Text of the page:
In Goa, for most casual observers, architectural relics found in unexpected places might seem like Thomassons. Take for example the aforementioned cross near St. Inez Church, which shares same architectural history as the church. Today, a busy road severs the relationship of this cross to the church and, therefore, it appears to be a misplaced artefact. However, this cross was in fact a part of the church square, as can be gleaned from other similar cases such as the Holy Spirit Church square in Margao. Clearly, the road in St. Inez was introduced later. The traffic on this road has considerably increased making it difficult to imagine this cross as an element of a larger architectural setting that comprised the church square. What will further compound the matter is, over time, there will emerge plans for widening this road, leading to the demolition of this important marker of the city’s history. The Municipal Corporation needs to identify such heritage urban spaces and restore them at the earliest. While it might not be possible to re-route the thoroughfare in St. Inez, an urban design effort should be made to create at least sense of a city square. This could be achieved in multiple ways, including having common stone pavers that would connect the disparate parts of the entire area; in effect, this would create a platform, similar to the one at Kala Academy.
Goan monuments are undergoing a process of Thomassoning, as evidenced by their gradual decay. Another example of devaluing a historical structure is St. Anthony’s Chapel in Calangute, which has been reduced to a glorified traffic island. The zooming vehicles around this monument make it difficult for worshippers and visitors to approach it, making it seem like a useless relic. In Goa, town planners give high priority to roads, constantly widening them while destroying our natural and built heritage in the process. There are many monuments, which have become Thomassons, partly because of poor planning and misplaced priorities like road widening. The story of Old Goa is no different, especially because the state seems to have ignored its history while constructing a massive six-lane highway into the erstwhile capital, almost grazing and bruising the heritage city in the process.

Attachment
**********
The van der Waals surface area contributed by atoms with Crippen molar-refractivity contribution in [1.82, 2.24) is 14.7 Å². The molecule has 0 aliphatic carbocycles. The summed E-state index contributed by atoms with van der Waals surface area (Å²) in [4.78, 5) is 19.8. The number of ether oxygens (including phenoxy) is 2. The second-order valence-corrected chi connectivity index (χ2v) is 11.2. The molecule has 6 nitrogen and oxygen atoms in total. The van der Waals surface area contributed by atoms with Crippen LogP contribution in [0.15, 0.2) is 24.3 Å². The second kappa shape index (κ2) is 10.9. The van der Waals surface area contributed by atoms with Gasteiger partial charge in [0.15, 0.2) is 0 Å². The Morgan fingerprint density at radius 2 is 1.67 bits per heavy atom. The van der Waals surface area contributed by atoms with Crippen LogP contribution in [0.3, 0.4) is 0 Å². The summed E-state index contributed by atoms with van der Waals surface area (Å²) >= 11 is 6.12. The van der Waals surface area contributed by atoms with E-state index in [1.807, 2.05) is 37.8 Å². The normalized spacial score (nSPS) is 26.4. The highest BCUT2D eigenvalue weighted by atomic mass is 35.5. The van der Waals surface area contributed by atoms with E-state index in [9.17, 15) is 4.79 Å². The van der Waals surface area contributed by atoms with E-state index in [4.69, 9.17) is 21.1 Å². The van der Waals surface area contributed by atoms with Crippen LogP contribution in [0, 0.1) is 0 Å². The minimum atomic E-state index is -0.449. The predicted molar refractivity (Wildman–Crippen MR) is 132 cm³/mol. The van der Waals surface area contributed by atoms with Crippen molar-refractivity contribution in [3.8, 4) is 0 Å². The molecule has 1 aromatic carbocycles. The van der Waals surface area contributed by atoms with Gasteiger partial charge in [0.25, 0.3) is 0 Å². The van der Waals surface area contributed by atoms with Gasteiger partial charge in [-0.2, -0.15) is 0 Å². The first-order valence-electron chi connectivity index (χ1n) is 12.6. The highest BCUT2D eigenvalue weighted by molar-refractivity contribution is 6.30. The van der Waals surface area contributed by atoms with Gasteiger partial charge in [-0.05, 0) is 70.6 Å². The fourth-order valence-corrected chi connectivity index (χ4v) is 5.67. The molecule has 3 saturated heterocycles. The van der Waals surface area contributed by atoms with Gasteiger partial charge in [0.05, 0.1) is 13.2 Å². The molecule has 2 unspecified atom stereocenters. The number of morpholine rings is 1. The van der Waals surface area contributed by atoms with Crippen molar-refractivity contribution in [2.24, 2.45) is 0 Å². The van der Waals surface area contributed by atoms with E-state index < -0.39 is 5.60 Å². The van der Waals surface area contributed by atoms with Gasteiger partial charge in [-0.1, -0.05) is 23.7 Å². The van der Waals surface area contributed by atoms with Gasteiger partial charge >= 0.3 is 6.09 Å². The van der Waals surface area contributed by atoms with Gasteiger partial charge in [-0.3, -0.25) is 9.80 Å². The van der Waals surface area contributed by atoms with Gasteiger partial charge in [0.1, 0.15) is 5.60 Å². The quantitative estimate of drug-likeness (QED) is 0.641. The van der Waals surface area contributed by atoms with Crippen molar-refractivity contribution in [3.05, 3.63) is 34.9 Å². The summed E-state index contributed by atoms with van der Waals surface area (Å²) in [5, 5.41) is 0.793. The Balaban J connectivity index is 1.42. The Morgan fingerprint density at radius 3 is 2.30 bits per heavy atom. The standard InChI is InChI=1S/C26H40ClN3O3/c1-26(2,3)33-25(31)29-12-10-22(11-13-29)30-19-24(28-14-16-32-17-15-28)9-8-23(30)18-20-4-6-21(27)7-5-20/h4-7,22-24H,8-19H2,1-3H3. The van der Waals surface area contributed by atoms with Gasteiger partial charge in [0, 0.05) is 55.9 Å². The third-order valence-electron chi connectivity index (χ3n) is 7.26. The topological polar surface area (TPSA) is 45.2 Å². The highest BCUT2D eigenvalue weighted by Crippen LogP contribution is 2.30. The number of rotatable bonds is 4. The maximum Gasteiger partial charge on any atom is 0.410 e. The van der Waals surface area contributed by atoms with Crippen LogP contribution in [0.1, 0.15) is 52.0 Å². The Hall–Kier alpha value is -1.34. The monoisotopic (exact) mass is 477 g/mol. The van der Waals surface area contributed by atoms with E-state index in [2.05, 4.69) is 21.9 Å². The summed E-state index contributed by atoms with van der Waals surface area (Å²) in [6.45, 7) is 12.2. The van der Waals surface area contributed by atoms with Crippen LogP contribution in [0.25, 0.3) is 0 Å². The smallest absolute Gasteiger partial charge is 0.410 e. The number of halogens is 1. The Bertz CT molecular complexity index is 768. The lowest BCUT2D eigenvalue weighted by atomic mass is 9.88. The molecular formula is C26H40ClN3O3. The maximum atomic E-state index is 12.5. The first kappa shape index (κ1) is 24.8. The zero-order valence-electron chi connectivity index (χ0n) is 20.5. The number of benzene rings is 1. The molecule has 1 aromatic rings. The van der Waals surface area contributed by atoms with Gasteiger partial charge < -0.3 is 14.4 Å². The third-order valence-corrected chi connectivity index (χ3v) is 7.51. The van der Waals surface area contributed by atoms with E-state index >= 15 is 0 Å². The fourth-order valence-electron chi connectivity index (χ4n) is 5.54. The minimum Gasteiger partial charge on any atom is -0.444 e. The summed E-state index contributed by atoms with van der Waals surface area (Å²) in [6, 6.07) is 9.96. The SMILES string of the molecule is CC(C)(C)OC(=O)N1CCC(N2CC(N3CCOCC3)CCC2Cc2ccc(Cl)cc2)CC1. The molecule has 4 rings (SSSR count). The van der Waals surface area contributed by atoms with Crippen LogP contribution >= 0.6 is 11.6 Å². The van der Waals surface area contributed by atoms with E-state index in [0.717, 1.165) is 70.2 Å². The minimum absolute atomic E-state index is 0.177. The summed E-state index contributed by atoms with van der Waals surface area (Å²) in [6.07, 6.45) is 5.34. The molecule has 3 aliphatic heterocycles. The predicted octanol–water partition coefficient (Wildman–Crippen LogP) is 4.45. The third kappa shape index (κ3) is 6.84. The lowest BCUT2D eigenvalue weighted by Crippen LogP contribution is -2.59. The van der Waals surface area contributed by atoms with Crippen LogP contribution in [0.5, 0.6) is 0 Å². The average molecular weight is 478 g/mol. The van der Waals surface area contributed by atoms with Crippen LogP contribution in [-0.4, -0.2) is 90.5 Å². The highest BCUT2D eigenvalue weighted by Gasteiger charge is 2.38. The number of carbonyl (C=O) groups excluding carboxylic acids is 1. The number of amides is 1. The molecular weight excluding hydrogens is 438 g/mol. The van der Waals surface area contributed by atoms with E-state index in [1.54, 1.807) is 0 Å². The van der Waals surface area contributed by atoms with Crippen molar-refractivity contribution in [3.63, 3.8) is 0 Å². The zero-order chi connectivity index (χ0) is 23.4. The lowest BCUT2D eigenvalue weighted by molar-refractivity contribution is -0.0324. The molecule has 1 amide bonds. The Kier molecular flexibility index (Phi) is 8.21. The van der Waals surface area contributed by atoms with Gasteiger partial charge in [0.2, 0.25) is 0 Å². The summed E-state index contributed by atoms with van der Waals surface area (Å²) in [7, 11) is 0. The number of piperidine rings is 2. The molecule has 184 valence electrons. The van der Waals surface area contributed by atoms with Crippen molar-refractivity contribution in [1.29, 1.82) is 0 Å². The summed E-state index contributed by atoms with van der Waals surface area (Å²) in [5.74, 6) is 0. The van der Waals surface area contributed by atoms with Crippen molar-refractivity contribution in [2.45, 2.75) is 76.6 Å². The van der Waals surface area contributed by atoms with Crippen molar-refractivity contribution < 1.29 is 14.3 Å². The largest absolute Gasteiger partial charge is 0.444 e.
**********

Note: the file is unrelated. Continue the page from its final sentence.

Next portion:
The neglect of old monuments by the State is a reflection of the treatment of local Catholics whose heritage is marked by these structures. In part, this is precisely the process of ruination Ann Stoler refers to in the book Imperial Debris (2013). Ruination, Stoler argues, is a political project that lays waste to certain peoples, relations, and things that accumulate in specific places (p. 11). The region’s colonial architecture, as much as the Goan Catholic culture it represents - are both portrayed to Indian tourists as Thomassons - rendered useless and maintained merely as relics.
Despite these challenges, local Goans continue to engage with their monuments. The magnificent buildings in Old Goa, for instance, might appear to be abandoned relics of a bygone era to the typical Indian tourist. These visitors fail to see how Goans use these monuments, often marvelling only at the architecture. On the contrary, old buildings like the Basilica of Bom Jesus are in fact living monuments. The clearest testimony to this is the gigantic gathering of people during the decadal Exposition of St. Francis Xavier and the yearly feast. Locals continue to resist their invisibilization by venerating the monuments in large numbers because they serve as symbols of Goan identity and as a reminder of the claims of a minority on the State. Of course, national news channels and national newspapers in India conveniently ignore the coverage of these events because such images of large gatherings for the veneration of a Catholic saint would invariably challenge the brahmanical-hindutva idea of nationalism in India. Even as it is troubling that Goans are reduced to being Thomassons in their own homeland, they continue to resist.
[This article was first published on The Goan on 09th Feb. 2017]